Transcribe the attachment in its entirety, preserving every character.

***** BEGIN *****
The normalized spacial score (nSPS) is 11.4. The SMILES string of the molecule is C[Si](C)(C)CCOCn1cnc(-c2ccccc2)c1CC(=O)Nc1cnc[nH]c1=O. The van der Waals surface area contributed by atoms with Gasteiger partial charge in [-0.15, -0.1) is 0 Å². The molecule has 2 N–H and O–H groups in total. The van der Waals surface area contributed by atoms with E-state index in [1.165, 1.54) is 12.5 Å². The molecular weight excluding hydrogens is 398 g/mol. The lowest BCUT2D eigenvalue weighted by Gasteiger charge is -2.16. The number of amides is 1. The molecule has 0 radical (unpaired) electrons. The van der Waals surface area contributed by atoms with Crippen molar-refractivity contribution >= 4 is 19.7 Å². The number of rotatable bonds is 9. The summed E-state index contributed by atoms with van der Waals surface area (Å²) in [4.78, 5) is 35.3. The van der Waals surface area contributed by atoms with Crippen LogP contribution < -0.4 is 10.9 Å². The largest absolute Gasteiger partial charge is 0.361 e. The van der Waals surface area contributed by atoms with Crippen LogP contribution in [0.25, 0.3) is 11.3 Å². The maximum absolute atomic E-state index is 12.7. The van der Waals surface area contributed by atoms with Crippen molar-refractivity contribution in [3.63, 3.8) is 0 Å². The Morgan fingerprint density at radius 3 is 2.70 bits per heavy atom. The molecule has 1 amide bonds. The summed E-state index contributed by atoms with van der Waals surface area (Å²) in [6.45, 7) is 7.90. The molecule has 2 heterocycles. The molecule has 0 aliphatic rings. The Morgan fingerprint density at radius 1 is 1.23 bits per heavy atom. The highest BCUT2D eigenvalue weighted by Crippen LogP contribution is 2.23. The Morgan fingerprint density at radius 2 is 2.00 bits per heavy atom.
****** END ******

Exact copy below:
The normalized spacial score (nSPS) is 11.4. The SMILES string of the molecule is C[Si](C)(C)CCOCn1cnc(-c2ccccc2)c1CC(=O)Nc1cnc[nH]c1=O. The van der Waals surface area contributed by atoms with Gasteiger partial charge in [-0.15, -0.1) is 0 Å². The molecule has 2 N–H and O–H groups in total. The van der Waals surface area contributed by atoms with E-state index in [1.165, 1.54) is 12.5 Å². The molecular weight excluding hydrogens is 398 g/mol. The lowest BCUT2D eigenvalue weighted by Gasteiger charge is -2.16. The number of amides is 1. The molecule has 0 radical (unpaired) electrons. The van der Waals surface area contributed by atoms with Crippen molar-refractivity contribution >= 4 is 19.7 Å². The number of rotatable bonds is 9. The summed E-state index contributed by atoms with van der Waals surface area (Å²) in [4.78, 5) is 35.3. The van der Waals surface area contributed by atoms with Crippen LogP contribution < -0.4 is 10.9 Å². The largest absolute Gasteiger partial charge is 0.361 e. The van der Waals surface area contributed by atoms with Crippen LogP contribution in [0.25, 0.3) is 11.3 Å². The maximum absolute atomic E-state index is 12.7. The van der Waals surface area contributed by atoms with Crippen molar-refractivity contribution in [3.63, 3.8) is 0 Å². The Morgan fingerprint density at radius 3 is 2.70 bits per heavy atom. The molecule has 1 amide bonds. The summed E-state index contributed by atoms with van der Waals surface area (Å²) in [6.45, 7) is 7.90. The molecule has 2 heterocycles. The molecule has 0 aliphatic rings. The Morgan fingerprint density at radius 1 is 1.23 bits per heavy atom. The highest BCUT2D eigenvalue weighted by Crippen LogP contribution is 2.23. The Morgan fingerprint density at radius 2 is 2.00 bits per heavy atom.